• There has been a huge amount of panic buying in the last couple of weeks where people have bulked up on dried ingredients (and toilet roll!) so stocks of pasta and rice might not be on the shelves when you visit. So, give yourself options and consider possible substitutes – maybe noodles, couscous, bulgur wheat or rice instead of pasta. These staples are not in short supply, it’s just hard for the supermarket chains to keep food on the shelves as people are currently buying more than they need.


  • All fresh foods and staples such as potatoes and vegetables are freely available at present and we have been told all the grocery stores report no disruption to supply lines.


  • Check your cupboards for spices and herbs that can be added to tinned tomatoes and can bring flavour to meals.


  • Pulses such as lentils, beans and chickpeas will bulk up on fibre and protein – use in soups, stews, casseroles and family favourites like cottage pie.


  • If you find yourself with less money than usual or are worried about future income see the link below produced by the Money Advice and Budgeting Service (MABS) in conjunction with safefood where they have 101 square meals these are easy to prepare meals aimed at families who are shopping on a budget.

  • Remember to try support local shops and producers where possible. You might only need a few essentials things like bread, milk or vegetables to get by for a day or 2. Short outings being mindful of social distancing may keep stress levels down too.


  • Try out new recipes especially if you have children at home – maybe try a recipe a week and get children to pick and plan something they would like to try. We have lots of recipes on our website from family meals such as our chicken curry or shepherd’s pie to kid’s favourites like pancakes and carrot and pineapple squares, there’s plenty to keep them busy while school is off.

If you need to self-isolate think about shopping online where food can be delivered to your door or arranged to be picked up at a store by a family member.


There has been an outpouring of goodwill in recent days… we need to continue to drive the momentum of coming together and to tackle and support each other though this crisis…so think about your neighbours – is there anymore more vulnerable or elderly that you could help…similarly maybe you are that vulnerable person yourself… don’t hold back on asking for help or indeed offering it.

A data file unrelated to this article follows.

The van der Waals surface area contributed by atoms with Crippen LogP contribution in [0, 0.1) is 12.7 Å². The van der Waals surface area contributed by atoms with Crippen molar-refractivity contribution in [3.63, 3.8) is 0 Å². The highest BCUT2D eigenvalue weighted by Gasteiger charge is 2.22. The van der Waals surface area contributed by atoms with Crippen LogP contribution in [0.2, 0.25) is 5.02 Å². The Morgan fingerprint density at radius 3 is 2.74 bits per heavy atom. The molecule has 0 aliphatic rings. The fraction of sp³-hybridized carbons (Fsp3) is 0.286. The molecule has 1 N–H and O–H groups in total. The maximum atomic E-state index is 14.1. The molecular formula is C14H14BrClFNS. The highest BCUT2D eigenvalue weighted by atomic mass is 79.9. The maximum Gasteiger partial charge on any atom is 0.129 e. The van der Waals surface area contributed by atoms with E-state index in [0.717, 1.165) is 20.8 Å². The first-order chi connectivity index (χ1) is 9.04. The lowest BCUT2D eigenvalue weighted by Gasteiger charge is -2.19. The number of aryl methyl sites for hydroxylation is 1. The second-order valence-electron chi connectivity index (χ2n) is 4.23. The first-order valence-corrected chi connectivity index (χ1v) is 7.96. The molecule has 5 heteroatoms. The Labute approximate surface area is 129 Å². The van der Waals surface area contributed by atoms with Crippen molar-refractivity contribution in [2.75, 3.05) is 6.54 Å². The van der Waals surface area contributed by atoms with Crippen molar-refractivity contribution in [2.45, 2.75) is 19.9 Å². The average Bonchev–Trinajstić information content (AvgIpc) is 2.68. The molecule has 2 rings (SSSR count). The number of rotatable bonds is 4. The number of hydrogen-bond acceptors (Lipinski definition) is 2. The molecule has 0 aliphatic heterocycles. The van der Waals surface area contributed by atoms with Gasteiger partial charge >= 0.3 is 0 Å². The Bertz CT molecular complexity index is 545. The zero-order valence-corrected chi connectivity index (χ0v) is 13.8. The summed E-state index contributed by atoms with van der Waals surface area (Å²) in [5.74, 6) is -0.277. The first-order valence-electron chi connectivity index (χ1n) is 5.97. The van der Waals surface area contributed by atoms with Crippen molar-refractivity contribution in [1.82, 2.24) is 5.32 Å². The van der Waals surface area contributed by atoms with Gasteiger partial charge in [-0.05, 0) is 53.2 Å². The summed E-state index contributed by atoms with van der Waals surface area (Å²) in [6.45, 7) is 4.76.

If you have food that’s about to go out of date or if you need some your neighbour may have try be savvy about supporting each other while keeping to safe practice.


We don’t know how long this period may last and exactly what we are about to face into, there will be tough times ahead… so minding our mental as well as our physical health with diabetes will be vitally important going forward.


Many people are worried about how to manage their shopping and the risk of COVID-19. These guidelines outline how best to minimise risk.



Help keep our helpline and information platforms going, donate today!



What about my Mental Health?

We understand diabetes can be particularly challenging at the best of times but with all this uncertainty for everyone, it is more important than ever to look after our mental health as well as our diabetes.We know times of stress can affect blood glucose levels along with symptoms of illness such as colds or viral infections so try to not become too overwhelmed with all the information overload on Covid-19.



The HSE website has lots of useful information on protecting yourself against Covid-19 and what to look out for, the sections below are have been adapted from their website. The spread of coronavirus is a new and challenging event. Some people might find it more worrying than others. Try to remember that medical, scientific and public health experts are working hard to contain the virus.


Most people’s lives will change in some way over a period of days, weeks or months. But in time, it will pass.
You may notice that you have increase feelings of anxiety, stress and you may be constantly checking for raised glucose levels. You make fear that an ache, pain or cough might be the virus whereas before these may have gone unnoticed.